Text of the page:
Today (30 June) gay and straight New Yorkers celebrated LGBT equality and a new chapter in the for for marriage rights. The Heritage of Pride march, typically called Gay Pride parade, took to the streets of Manhattan.
From the middle of the city to the bar where the modern LGBT political movement began, the Stonewall Inn, the rainbow was the required emblem for the day.
Belafonte, aside from being an actor and musician, is a longtime advocate for civil and human rights. Fowlkes is the president/CEO of the Center for Black Equity, whose mission is to promote health, social and economic equity in the Black LGBT community.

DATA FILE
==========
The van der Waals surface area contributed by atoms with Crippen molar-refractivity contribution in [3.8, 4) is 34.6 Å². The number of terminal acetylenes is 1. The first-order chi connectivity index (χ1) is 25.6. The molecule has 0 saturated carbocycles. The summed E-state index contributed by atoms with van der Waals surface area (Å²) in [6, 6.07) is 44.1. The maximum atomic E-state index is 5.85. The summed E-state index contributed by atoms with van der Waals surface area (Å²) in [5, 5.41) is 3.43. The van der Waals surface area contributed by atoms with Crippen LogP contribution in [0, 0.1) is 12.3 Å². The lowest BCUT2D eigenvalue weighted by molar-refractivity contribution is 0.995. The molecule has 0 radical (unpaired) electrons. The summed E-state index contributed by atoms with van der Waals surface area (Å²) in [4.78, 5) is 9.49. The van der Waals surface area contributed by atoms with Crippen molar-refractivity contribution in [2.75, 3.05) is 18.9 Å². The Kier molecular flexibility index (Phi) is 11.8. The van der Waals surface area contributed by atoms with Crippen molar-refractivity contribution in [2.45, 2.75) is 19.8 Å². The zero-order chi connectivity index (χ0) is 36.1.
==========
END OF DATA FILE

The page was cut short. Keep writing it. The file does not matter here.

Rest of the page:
Windsor was the star of the day. Her face was on multiple posters and if her name was heard on a microphone, it was cheered.
GSN spoke to Peter from New York City, (he didn’t offer a last name). He usually attends pride, and while he was ‘happy with all the things that happened with the Supreme Court,’ this year’s festivities didn’t hold any special significance for him.
‘I like coming to the parade.’ he said. ‘Everybody comes out and lets it hang out.’
Jonathan and Matt felt differently. Both are from across the Hudson River, Jonathan from Morristown, New Jersey and Matt from Lincoln Park (also in the Garden State).
This was Matt’s first parade. Both saw today as different due to the marriage decisions.
‘Been here [at the parade] for three years straight,’ Jonathan said (neither provided a last name). ‘I come down to support my cause.’
For more photos, click on this Flickr account.